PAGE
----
The statute requires that the clerk, or attorneys, certify that an undertaking on appeal in due form has been properly filed, or that a stipulation of the parties has been made waiving such undertaking. In this case it does not appear from the record that the clerk or attorneys made such certificate, neither does it appear that the parties waived such undertaking.

Counsel for appellant, however, contend that the respondent has waived the filing of such undertaking by his acts. The judgment was entered February 6, 1906. The order overruling the motion for a new trial was made and filed April 24, 1906. The transcript was filed in this court on July 20, 1906. On July 11; 1906, a stipulation was entered into • by the respective counsel, extending the time to file briefs on the part of the appellant to September 1, 1906, and on the part of respondent to November 1, 1906. On August 29, 1906, a further stipulation was entered into by the respective counsel extending the time to file briefs on the'part of the appellant to September 15, 1906, and on the part of the respondent to a reasonable time thereafter, or such time as the law would allow. The motion to dismiss the appeal on the ground that no undertaking on appeal had been filed, was served upon the appellant on the twenty-fourth day of October, 1906, noticing said motion for hearing for November 26, 1906.

In the case of Perkins v. Cooper, 87 Cal. 241" court="Cal." date_filed="1890-12-20" href="https://app.midpage.ai/document/perkins-v-cooper-5445011?utm_source=webapp" opinion_id="5445011">87 Cal. 241, 25 P. 411" court="Cal." date_filed="1890-12-20" href="https://app.midpage.ai/document/wright-v-wright-5453660?utm_source=webapp" opinion_id="5453660">25 Pac. 411, the court says: “In In re Skerrett, 80 Cal. 63, 22 Pae. 85, it was held that, in order to entitle certain parties to appeal without filing an undertaking, under section 946 of the Cede of Civil Procedure, the order dispensing with the undertaking must be made within the time prescribed by law for filing *755the undertaking. So far as tbe filing of an undertaking is to be waived, it must be done within the time for filing; otherwise, the appeal is lost.”

In the case of Forni v. Yoell, 95 Cal. 442" court="Cal." date_filed="1892-07-28" href="https://app.midpage.ai/document/forni-v-yoell-5446081?utm_source=webapp" opinion_id="5446081">95 Cal. 442, 30 Pac. 578, the court holds that after the time for appeal has expired, a stipulation would not waive a compliance with the statute.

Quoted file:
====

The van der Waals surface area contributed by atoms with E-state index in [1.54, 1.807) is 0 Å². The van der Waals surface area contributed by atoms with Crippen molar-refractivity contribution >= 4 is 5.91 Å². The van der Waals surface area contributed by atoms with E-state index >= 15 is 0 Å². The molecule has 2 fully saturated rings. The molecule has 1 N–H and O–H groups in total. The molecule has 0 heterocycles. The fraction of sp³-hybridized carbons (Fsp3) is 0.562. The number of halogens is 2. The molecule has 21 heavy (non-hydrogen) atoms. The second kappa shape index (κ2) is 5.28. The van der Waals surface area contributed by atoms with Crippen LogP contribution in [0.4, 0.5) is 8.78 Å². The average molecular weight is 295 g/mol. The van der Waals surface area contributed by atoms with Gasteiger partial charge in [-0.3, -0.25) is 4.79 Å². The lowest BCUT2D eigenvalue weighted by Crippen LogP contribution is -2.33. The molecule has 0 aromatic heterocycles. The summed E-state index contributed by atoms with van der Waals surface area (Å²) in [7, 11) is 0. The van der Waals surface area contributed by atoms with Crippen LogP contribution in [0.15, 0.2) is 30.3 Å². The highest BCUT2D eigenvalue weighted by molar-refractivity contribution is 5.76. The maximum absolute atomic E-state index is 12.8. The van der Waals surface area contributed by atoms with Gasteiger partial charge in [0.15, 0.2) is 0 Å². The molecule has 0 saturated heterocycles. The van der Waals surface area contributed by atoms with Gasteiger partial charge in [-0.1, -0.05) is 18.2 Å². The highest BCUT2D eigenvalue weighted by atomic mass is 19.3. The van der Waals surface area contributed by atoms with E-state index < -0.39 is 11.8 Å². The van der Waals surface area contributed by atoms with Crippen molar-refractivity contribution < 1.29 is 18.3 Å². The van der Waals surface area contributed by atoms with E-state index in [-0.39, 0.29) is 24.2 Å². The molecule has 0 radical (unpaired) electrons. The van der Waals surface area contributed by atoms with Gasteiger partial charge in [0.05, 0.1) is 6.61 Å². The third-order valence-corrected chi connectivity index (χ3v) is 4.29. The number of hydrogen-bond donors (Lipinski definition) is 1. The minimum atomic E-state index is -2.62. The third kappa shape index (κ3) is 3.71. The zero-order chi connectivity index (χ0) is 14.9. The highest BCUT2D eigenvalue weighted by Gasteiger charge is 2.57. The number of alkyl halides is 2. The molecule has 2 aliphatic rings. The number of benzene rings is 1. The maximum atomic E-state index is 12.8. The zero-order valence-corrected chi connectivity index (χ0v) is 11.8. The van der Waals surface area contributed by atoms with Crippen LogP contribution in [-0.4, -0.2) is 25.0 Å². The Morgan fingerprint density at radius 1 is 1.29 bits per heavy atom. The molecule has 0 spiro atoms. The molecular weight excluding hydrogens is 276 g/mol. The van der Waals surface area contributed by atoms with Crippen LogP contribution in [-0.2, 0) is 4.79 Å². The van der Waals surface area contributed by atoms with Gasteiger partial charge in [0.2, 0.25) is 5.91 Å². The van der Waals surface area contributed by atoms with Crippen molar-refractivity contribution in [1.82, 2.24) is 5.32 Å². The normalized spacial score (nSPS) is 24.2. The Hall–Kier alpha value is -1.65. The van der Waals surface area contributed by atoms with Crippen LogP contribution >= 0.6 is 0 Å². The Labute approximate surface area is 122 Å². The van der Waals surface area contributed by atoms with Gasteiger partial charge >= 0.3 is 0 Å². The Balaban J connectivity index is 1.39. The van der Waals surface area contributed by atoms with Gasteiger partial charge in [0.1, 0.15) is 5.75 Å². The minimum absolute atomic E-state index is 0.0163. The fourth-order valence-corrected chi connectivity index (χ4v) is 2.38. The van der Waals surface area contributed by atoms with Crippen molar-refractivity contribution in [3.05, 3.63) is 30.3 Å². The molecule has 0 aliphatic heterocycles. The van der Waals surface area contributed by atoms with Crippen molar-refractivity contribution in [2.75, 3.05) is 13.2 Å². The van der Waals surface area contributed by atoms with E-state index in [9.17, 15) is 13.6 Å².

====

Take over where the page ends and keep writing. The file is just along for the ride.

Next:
Revised Statutes, section 4808, provides that “the appeal is ineffectual for any purpose, unless within five days after service of the notice of appeal, an undertaking be filed, or a deposit of money be made with the clerk, as hereinafter provided, or the undertaking be waived by the adverse party in writing.” No undertaking having been given in the district court, and the same not having been waived, the appeal was ineffectual and there was no case in this court at the time the stipulations entered into by counsel were made. If the clerk or attorneys refuse to certify, and the parties refuse to waive the undertaking on appeal, a certified copy of the undertaking may be brought here with all filings and indorsements, and from that record this court could determine whether the law had been complied with in giving and filing the undertaking. A stipulation extending time for filing briefs, entered into after the time for filing the undertaking on appeal has expired, is not a waiver of the filing of said undertaking.

Counsel argues that the motion to dismiss the appeal is indefinite and uncertain, and fails to state the reason for the dismissal. The motion, however,- specifies that no undertaking on appeal has been filed. This could not be any more specific. It was notice that no undertaking whatever had been filed, and it is as specific and certain as language could make it.

An undertaking was filed in this court on the twenty-fourth day of November, 1906, and was approved by a justice of this court, and for that reason the appellant argues that the appeal should not be dismissed. Where no undertaking on appeal is given in the trial court, the appeal becomes ineffectual for any purpose, and the fact that an undertaking is given in this court as provided by Revised Statutes, section 4822, does *756not waive the provisions of the statute or save the appellant’s right, as against a motion to dismiss the appeal upon the ground that no undertaking on appeal was given. The appeal in this ease will be dismissed. Costs awarded to respondent.

Ailshie, C. J., concurs. Sullivan, J., sat at the hearing but did not participate in this decision.